Rafed English

Knowledge

Adapted from: "Three Topics in Theological Philosophy" by: "Dr. Ahmad Ahmadi"

Knowledge, like power, is another attribute of Divine Essence. On the basis of the proofs forwarded for demonstrating the existence of God, it can be said that God is omniscient. Moreover, it was stated in the discourse on power that it is deduced from the proof of order that God, who confers order and regularity on a system, must, of necessity, be aware of the characteristics of its components, their number, composition, and their connection with the system's purpose.

Creation of an orderly system of phenomena without knowledge of the compo­nents of which it consists is something irrational, which the Holy Quran rejects by this interrogative negation:

    أَلا يَعْلَمُ مَنْ خَلَقَ وَهُوَ اللَّطِيفُ الْخَبِيرُ

Shall He not know, Who created, and He is All‑subtle, All‑aware? (67:14)

The proof of the Necessary Being demonstrates that God is the First Cause of all creation, and in the discussion of the proof of contin­gent and necessary it was stated that an effect depends on and arises from a cause, or, in other words, the effect is present for the cause. Accordingly, it is impossible that the cause should be unaware of its effect, which itself depends on the cause.

Of course, God's knowledge is "knowledge by presence" (`ilm huduri) not acquired knowledge (‘ilm husulli), since in the discussion on the difference between these two kinds of knowledge it was stated that the former kind is directly present for the knower without the need for any intermediary, whilst the latter kind is gained by means of the sense organs.

From an epistemological viewpoint, in `knowledge by presence' (‘ilm huduri) the known object is itself, in its entirety, present in the mind of the knower, not just the idea of its form. However, in acquired knowledge (‘ilm husuli) only the form of the known thing is present in the mind of the knower, not its complete essence‑like our knowledge of sensible objects in the external world acquired by means of the sense organs.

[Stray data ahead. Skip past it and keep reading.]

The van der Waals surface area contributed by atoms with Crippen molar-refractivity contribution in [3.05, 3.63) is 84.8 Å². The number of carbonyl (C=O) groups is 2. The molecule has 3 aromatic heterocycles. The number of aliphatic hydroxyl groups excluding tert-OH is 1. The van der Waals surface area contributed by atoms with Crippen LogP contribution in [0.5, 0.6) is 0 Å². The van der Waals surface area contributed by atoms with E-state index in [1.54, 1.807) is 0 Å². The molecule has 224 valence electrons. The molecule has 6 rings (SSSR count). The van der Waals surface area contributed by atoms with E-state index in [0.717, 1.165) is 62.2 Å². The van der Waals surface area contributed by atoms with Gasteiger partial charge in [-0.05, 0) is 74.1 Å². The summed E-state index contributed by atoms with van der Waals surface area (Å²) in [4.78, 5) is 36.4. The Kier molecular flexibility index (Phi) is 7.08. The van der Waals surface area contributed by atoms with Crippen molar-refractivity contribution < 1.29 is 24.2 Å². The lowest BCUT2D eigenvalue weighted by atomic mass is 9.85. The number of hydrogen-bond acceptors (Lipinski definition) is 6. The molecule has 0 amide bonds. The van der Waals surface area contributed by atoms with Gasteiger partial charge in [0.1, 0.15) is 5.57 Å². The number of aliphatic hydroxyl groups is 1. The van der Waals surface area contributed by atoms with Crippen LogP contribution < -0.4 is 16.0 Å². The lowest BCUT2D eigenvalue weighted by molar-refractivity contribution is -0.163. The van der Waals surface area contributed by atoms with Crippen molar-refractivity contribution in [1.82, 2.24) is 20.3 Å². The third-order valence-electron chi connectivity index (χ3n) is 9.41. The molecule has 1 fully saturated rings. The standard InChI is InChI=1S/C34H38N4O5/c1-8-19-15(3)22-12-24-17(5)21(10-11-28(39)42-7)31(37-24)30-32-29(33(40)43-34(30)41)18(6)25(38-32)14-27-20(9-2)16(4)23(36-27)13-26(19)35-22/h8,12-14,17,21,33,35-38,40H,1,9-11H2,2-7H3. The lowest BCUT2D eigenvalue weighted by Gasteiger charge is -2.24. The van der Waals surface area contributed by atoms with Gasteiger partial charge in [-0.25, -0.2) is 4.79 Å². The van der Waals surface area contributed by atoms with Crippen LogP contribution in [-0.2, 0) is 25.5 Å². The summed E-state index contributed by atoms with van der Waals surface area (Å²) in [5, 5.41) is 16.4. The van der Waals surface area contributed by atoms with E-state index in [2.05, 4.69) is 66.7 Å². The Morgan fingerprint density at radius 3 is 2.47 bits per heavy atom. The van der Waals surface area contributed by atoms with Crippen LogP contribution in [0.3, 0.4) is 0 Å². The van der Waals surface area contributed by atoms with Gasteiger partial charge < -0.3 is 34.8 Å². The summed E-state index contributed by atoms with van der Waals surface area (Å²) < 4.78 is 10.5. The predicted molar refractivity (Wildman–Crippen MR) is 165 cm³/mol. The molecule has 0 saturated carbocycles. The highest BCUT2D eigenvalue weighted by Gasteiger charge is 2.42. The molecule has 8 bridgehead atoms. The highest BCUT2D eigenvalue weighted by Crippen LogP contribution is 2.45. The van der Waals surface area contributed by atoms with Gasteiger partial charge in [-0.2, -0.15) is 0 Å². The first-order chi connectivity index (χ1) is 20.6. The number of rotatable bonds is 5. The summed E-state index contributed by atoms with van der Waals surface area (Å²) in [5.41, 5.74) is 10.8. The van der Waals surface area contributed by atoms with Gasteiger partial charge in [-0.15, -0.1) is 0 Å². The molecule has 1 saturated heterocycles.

With this brief explanation, we come to know that knowledge possessed by God cannot be the acquired type of knowledge, but is `knowledge by presence'; since the existence of every object and all effects caused by the First Cause depends on Him and is `present' for Him, and this is the same as what we call `knowledge by presence'.

Besides, acquired knowledge comes through sense organs, and since God is free of any kind of organs whatsoever, the idea of acquired knowledge is inapplicable to Him. Therefore, we may conclude on the basis of what has been said that God's knowledge is `knowledge by presence', not acquired knowledge.

Some other attributes such as hearing and vision are also related to the attributes of knowledge. When we say that God hears and sees, what is meant is that God is knowledgeable about things that can be heard and seen. He knows the attributes and qualities, perceived by creatures by means of hearing and seeing, by means of His `knowledge by presence'.

However, the knowledge of God encompasses all things‑‑those which can be seen and heard, and all other things as well. The greater emphasis laid on the attributes of vision and hearing of God is apparent­ly due to the fact that these two faculties are more manifest and perfect in creatures endowed with the power of perception; in addition, their relationship with the body and bodily members, like the other faculties, is not as evident and conspicuous.

On the other hand, faculties such as taste and touch and their relationship with the body is very intense and their imperfection is more conspicuous. Perhaps it is due to this that in theological parlance, from among the faculties pertaining to the senses, these two faculties of hearing and seeing‑ disregarding the fact of their being senses‑are attributed to God, although God has absolute and unlimited knowledge by presence not only of the visible and the audible but also of taste, touch and all other characteristics posses­sed by things.
 

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